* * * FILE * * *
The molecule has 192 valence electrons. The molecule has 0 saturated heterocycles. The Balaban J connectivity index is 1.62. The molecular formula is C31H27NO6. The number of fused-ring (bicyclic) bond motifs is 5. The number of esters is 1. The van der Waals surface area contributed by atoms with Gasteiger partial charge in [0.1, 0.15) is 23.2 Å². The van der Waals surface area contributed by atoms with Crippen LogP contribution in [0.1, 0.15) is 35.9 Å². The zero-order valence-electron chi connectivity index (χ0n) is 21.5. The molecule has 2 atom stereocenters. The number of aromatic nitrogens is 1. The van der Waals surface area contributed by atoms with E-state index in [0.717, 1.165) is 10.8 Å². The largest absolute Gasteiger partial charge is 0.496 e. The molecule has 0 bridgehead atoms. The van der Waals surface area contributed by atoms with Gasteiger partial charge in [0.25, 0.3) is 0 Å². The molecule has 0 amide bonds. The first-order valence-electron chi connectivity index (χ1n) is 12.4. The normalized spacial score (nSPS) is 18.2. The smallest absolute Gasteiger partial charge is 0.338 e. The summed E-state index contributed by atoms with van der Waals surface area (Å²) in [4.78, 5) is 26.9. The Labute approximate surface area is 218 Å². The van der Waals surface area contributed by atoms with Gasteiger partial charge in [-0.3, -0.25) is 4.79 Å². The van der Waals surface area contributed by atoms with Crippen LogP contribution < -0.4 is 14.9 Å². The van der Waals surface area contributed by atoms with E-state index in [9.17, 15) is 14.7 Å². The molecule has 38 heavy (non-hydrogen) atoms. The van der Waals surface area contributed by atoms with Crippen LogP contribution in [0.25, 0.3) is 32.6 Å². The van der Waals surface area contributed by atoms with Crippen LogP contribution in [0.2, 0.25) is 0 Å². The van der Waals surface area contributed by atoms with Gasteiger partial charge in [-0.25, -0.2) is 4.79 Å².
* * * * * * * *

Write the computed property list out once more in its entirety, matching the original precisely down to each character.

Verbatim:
The molecule has 192 valence electrons. The molecule has 0 saturated heterocycles. The Balaban J connectivity index is 1.62. The molecular formula is C31H27NO6. The number of fused-ring (bicyclic) bond motifs is 5. The number of esters is 1. The van der Waals surface area contributed by atoms with Gasteiger partial charge in [0.1, 0.15) is 23.2 Å². The van der Waals surface area contributed by atoms with Crippen LogP contribution in [0.1, 0.15) is 35.9 Å². The zero-order valence-electron chi connectivity index (χ0n) is 21.5. The molecule has 2 atom stereocenters. The number of aromatic nitrogens is 1. The van der Waals surface area contributed by atoms with E-state index in [0.717, 1.165) is 10.8 Å². The largest absolute Gasteiger partial charge is 0.496 e. The molecule has 0 bridgehead atoms. The van der Waals surface area contributed by atoms with Gasteiger partial charge in [0.25, 0.3) is 0 Å². The molecule has 0 amide bonds. The first-order valence-electron chi connectivity index (χ1n) is 12.4. The normalized spacial score (nSPS) is 18.2. The smallest absolute Gasteiger partial charge is 0.338 e. The summed E-state index contributed by atoms with van der Waals surface area (Å²) in [4.78, 5) is 26.9. The Labute approximate surface area is 218 Å². The van der Waals surface area contributed by atoms with Gasteiger partial charge in [-0.3, -0.25) is 4.79 Å². The van der Waals surface area contributed by atoms with Crippen LogP contribution < -0.4 is 14.9 Å². The van der Waals surface area contributed by atoms with E-state index in [9.17, 15) is 14.7 Å². The molecule has 38 heavy (non-hydrogen) atoms. The van der Waals surface area contributed by atoms with Crippen LogP contribution in [0.25, 0.3) is 32.6 Å². The van der Waals surface area contributed by atoms with Crippen LogP contribution in [0.2, 0.25) is 0 Å². The van der Waals surface area contributed by atoms with Gasteiger partial charge in [-0.25, -0.2) is 4.79 Å².